A different kind of Independence Day
Today, Friday in America, is a big day. This is the day that the switch to digital TV, or DTV is going to happen. It will start at 12:01 a.m. Friday. Around that time, 974 full-power stations that cover major markets such as New York and Los Angeles will start shutting down analog signals. The transition is expected to be done by midnight.
Just one very minor problem gramma!!
About 3.1 million over-the-air homes won’t be ready, Nielsen predicts. Aguy! Hahaha! But hey! Just like any conversion, no matter how many Implementation Managers you have around, sometimes, there always is a problem. But we will know if America cries about this conversion starting tomorrow. Whatever hiccups? They better fix it before the Monday Night Football. Trust me on this one, you better let the Americans watch their football! That’s their religion here.
Why the switch?
Analog TV signals occupy a big chunk of the spectrum. Digital television, which also is broadcast through the air, occupies about 25 percent less space on the spectrum than analog — and offers more services.
According to techno-geeks:
Digital signal is more concise. It’s a crisp signal and also has the ability to be high-definition with surround-sound encoded into it. It has the ability to be smarter, so it has more functions.”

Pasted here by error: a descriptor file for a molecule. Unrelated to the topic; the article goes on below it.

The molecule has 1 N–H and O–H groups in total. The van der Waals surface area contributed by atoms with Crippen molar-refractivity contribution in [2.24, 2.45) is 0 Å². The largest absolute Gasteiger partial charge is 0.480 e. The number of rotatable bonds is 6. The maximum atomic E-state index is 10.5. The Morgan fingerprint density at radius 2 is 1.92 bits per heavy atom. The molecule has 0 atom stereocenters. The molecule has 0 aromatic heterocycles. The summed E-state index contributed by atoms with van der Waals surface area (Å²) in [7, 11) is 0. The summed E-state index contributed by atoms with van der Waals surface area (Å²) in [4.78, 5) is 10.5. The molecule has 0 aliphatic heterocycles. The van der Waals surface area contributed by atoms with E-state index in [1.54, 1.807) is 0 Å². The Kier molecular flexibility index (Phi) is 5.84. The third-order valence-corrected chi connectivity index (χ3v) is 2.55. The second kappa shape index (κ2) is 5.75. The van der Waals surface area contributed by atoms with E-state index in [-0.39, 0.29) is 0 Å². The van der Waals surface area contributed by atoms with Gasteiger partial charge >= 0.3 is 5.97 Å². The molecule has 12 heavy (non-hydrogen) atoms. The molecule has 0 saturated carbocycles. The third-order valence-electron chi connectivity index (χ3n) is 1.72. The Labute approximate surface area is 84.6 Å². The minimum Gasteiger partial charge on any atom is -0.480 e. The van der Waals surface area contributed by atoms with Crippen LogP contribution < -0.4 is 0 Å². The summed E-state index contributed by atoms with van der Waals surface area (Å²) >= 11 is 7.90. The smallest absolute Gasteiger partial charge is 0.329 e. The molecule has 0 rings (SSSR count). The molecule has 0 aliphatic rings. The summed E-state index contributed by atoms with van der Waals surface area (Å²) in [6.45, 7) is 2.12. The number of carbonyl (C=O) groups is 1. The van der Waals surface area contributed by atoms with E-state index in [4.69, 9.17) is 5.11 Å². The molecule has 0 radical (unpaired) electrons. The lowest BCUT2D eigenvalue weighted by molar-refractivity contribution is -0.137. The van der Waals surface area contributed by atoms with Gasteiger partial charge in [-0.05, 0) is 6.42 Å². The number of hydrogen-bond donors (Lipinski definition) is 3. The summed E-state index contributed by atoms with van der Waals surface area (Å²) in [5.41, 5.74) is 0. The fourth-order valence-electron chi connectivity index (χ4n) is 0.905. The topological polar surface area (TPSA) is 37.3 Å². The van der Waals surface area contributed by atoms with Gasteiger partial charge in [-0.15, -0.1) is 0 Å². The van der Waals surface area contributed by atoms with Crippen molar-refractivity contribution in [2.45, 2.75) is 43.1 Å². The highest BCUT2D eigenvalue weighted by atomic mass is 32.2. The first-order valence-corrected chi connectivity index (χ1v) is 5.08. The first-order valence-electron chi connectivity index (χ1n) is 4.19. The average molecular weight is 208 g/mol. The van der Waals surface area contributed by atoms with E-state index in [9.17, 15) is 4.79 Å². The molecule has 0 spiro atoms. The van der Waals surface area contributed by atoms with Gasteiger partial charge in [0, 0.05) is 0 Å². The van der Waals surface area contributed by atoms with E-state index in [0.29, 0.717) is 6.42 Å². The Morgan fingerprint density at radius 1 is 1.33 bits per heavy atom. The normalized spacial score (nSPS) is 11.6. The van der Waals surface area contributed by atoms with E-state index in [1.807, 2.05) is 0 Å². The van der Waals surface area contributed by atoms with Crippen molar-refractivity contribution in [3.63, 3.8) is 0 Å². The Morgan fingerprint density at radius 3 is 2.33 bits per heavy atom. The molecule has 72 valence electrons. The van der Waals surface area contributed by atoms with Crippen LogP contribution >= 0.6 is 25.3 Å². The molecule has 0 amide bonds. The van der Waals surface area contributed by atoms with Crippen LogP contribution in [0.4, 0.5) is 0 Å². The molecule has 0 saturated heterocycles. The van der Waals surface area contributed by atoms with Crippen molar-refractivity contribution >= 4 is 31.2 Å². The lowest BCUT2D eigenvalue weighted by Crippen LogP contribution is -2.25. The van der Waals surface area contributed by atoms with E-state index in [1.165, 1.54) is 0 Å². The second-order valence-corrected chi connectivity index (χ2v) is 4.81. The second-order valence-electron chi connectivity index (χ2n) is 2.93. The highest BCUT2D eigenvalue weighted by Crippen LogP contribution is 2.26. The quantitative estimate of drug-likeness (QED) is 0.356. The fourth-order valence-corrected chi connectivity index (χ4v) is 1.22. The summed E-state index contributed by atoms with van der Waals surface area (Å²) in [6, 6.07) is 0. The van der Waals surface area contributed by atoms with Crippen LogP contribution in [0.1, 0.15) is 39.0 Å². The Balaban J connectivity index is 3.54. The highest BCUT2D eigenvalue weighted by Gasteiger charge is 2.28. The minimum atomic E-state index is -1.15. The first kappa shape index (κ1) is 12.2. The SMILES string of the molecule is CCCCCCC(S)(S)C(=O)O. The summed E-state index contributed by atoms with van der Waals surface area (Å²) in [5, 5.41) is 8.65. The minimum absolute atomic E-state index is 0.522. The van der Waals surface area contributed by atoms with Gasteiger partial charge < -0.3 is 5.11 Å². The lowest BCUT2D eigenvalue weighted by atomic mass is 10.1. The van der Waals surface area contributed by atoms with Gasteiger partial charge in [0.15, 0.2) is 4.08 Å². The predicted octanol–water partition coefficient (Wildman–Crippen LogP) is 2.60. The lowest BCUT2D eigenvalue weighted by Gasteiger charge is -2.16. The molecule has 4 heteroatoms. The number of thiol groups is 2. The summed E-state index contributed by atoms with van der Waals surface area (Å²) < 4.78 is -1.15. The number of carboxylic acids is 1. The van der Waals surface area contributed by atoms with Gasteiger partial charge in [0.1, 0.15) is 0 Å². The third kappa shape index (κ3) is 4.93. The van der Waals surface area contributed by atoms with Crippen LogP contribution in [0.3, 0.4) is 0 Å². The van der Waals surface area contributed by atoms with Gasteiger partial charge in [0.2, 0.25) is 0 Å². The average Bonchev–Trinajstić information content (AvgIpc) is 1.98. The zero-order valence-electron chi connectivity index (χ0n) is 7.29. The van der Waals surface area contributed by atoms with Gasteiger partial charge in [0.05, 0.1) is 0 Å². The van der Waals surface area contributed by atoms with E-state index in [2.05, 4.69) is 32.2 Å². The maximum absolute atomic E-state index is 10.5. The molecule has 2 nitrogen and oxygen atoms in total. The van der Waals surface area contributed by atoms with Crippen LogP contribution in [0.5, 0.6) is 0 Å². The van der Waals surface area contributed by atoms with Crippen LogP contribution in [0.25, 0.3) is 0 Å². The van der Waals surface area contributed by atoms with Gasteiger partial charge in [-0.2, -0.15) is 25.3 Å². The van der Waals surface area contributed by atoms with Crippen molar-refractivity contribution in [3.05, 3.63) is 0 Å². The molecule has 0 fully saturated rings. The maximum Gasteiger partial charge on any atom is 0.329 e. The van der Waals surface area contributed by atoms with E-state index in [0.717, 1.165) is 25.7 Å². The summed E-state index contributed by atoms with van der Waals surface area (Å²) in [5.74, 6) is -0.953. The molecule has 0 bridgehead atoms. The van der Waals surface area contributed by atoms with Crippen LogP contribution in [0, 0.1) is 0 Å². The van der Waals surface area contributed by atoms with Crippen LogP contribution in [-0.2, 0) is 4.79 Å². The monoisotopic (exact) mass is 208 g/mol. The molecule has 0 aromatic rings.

Money to the government
The analog space — owned by the federal government and leased to TV stations through license fees — is considered the “beachfront property” of the spectrum worth several billion dollars. With the switch to digital, the space freed up by the unused analog signals will be returned to the federal government and auctioned off to new providers and services, according to Brian Dietz, a spokesman for the National Cable and Telecommunications Association.
What’s going to happen?
TV stations will shut off analog signals today. So, those TV without a digital tuner, called an ATSC tuner, will not receive programming. TV sets sold after March 2007 comes equipped with a digital tuner, so they’re ready for today’s change. Those older than that probably don’t have one.
Why do I care?
To Filipino-Americans around, you better. Tapos na ang de-padyak TV. Else, you’d be staring at a blank monitor. Wag mo syang kalugin, ain’t gonna work. If you are hooked up to cable or a satellite service, sit back and relax because they’re the ones who will make sure that you’ll receive the latest digital service. These cable companies will take the necessary steps and transmit the correct signals to you.
What do I do now?
You have three choices:
- Subscribe to
Barrio Siete feedscable or satellite. It’s the costliest option, but the easiest since equipment will be installed for you. It also might take a few days to schedule.
- Buy a new television. All televisions sold now have a built-in digital tuner. Most will also offer a high-definition picture, taking advantage of the sharper images being broadcast for free.
- Get a converter box. They are sold at most electronics stores. Most come complete with the necessary cable and are relatively easy to install.
For more information: